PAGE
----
Since this Sunday marks the start of the church year, it is time to reopen our Window on the World. The Window on the World is our weekly opportunity to give a biblical response to the world's agenda. The window through which we always look at the world is the Bible. If we want to understand the world—where it has been, where it is, and where it is going—we need to view it through the lens of the infallible Scriptures of the Old and New Testaments.
Tonight I want to take a long, loving, backwards look at my summer holiday. I feel like I am back in Miss Bingham's 6th grade class writing a theme on “How I Spent My Summer Vacation.”
It all began on the Fourth of July on the roof of our apartment building, where we watched celebratory fireworks from Penn's Landing and Veterans’ Stadium. The next morning we packed all the bags, all the pillows, all the snack food, all the tapes, all the sports equipment, all the diapers, and all the kids in the back of the car and headed for the Great Midwest.
Two days later I was lying face down on an inner tube, holding on to a rope attached to a motorboat, and skimming along the top of a Wisconsin lake at about 25 miles per hour. But not for long. My college friends are the kind of friends who enjoy having fun at my expense, so I soon found myself bouncing across a wake and flipping over into the water.
There I was, up to my neck in lake, waiting for the boat to come around and rescue me. And then… do you know what I did then? I thought about all of you. Yes, it is true. As I was treading water I spared an idle thought for the people I love back in the City of Brotherly Love. The thought went something like this: “If only they could see me now! Boy, am I glad I am out here rather than back there.”
Memories from the rest of my vacation are equally fresh. I remember the family of 10 ducklings with whom we shared our riverbank. I remember paddling out on the lake by moonlight to see yet another fireworks display, with bats swooping all around us. I remember seeing a solitary bald eagle soaring between high pines down the river. I remember praying and singing hymns with the family. I remember doing the kind of leisure reading I never have time to do: the American nature writer Annie Dillard, the Cambridge physicist John Polkinghorne, the New York baseball writer Roger Angell. I even remember using all my letters in Scrabble, although I cannot remember what I used them to spell.
I also remember having this thought run through my mind more than once: I need more of this. In all the hurry, hurry, hurry, hustle, hustle, hustle, I need more rest for my soul. I need to make more space in my life for the leisurely pancake breakfast, the quiet talk on the hammock, the slow walk to nowhere in particular, and the twilight search for the bullfrog on the lily pad.
To put it another way, I need to make more space in my workaday world for En Gedi. “En Gedi” was the name of our riverside cabin in the woods. Do you the story of David at En Gedi? This biblical text from 1 Samuel 23 was written out in fine hand and framed on our cabin wall:
Saul… went… in pursuit of David. Saul was going along one side of the mountain, and David and his men were on the other side, hurrying to get away from Saul. As Saul and his forces were closing in on David and his men to capture them, a messenger came to Saul, saying, “Come quickly! The Philistines are raiding the land.” Then Saul broke off his pursuit of David and went to meet the Philistines. That is why they call this place Sela Hammahlekoth (which means ‘rock of parting’). And David went up from there and lived in the strongholds of En Gedi (1 Sam. 23: 25-29).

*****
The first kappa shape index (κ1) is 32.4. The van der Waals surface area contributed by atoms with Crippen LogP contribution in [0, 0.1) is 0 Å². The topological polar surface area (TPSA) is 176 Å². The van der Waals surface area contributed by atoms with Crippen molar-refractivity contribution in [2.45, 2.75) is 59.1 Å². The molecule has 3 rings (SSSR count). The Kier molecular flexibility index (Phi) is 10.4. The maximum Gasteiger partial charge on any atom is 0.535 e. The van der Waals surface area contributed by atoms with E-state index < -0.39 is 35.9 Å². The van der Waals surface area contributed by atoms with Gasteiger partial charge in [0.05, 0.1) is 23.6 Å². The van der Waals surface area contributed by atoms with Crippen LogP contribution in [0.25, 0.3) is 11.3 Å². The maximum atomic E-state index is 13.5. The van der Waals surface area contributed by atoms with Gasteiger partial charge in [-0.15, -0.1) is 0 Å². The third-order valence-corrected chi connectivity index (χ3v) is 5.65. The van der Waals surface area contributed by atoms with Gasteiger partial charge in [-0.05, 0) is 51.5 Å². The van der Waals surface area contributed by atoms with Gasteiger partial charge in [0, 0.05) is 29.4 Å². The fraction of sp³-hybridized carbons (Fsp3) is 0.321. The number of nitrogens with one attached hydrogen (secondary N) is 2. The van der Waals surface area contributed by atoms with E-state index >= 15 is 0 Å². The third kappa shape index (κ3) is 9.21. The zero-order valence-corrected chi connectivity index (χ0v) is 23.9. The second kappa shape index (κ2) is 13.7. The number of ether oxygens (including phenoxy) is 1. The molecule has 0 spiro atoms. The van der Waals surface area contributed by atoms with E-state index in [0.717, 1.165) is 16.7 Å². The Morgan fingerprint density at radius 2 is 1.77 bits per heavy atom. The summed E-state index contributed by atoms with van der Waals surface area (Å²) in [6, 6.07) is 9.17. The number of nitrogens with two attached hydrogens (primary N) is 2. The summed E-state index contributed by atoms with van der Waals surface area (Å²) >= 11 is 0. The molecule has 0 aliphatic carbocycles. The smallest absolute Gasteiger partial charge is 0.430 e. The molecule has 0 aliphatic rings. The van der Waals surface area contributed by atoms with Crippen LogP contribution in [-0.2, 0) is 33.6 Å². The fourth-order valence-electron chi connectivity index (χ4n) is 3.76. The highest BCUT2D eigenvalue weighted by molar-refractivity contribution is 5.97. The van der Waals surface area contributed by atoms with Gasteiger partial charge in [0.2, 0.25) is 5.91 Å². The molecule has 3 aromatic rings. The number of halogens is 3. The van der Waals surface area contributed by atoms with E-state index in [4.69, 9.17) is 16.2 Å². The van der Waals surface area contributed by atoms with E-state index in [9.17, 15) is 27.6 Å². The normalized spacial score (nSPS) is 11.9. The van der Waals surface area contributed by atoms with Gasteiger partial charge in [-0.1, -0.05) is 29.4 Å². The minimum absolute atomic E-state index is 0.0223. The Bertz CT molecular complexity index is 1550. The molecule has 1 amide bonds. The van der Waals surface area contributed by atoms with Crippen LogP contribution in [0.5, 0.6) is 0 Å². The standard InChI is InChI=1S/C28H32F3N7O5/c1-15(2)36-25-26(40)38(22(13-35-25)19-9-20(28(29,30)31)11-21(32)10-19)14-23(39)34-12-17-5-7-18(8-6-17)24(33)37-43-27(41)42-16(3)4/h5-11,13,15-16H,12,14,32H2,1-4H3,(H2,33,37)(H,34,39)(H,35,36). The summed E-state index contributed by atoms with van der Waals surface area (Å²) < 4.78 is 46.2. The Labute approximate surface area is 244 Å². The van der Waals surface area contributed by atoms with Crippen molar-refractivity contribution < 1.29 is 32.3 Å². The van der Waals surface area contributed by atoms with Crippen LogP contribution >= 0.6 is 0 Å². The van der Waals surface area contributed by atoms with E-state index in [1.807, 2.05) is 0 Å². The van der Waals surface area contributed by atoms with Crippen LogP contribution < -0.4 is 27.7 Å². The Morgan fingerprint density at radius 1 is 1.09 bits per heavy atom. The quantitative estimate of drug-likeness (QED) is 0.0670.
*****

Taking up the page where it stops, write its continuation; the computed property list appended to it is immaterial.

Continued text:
En Gedi was David's stronghold, David's spiritual retreat, David's rest. Because David was God's anointed and a man after God's own heart, God often protected David in the middle of battle. But there were also times when God pulled David out of the battle and gave him a haven safe from danger. There were times when God sent David to En Gedi.
My summer vacation was like going to En Gedi. And I was right: I need to go there more often. If En Gedi is a place of rest and safety, then all of us need to make our way there more often. We get worn down by the toils and troubles of life. What we need is rest from our work, relief from our labors, and a safe retreat from our spiritual opposition.
En Gedi does not have to be an annual event. God will always provide the rest we need if we will go to the place of rest. We can run to the strongholds of En Gedi whenever we are weary because Jesus Christ always holds out his arms towards us and says, “Come to me, all you who are weary and burdened, and I will give you rest” (Matt. 11:28).
We can rest in Christ on a Lord's Day devoted to worship and rest. We can rest in Christ when we make extra time for our family and friends. We can rest in Christ as we walk down the street. We can rest in Christ during a lunch break. We can even rest in Christ in the midst of a crisis, if we will take our troubles to God in prayer. There is always space for us in the strongholds of En Gedi.
© 2020 Tenth Presbyterian Church.
Permissions: You are permitted and encouraged to reproduce and distribute this material in its entirety or in unaltered excerpts, as long as you do not charge a fee. For Internet posting, please use only unaltered excerpts (not the content in its entirety) and provide a hyperlink to this page. Any exceptions to the above must be approved by Tenth Presbyterian Church.
Please include the following statement on any distributed copy: By Phil Ryken. © 2020 Tenth Presbyterian Church. Website: tenth.org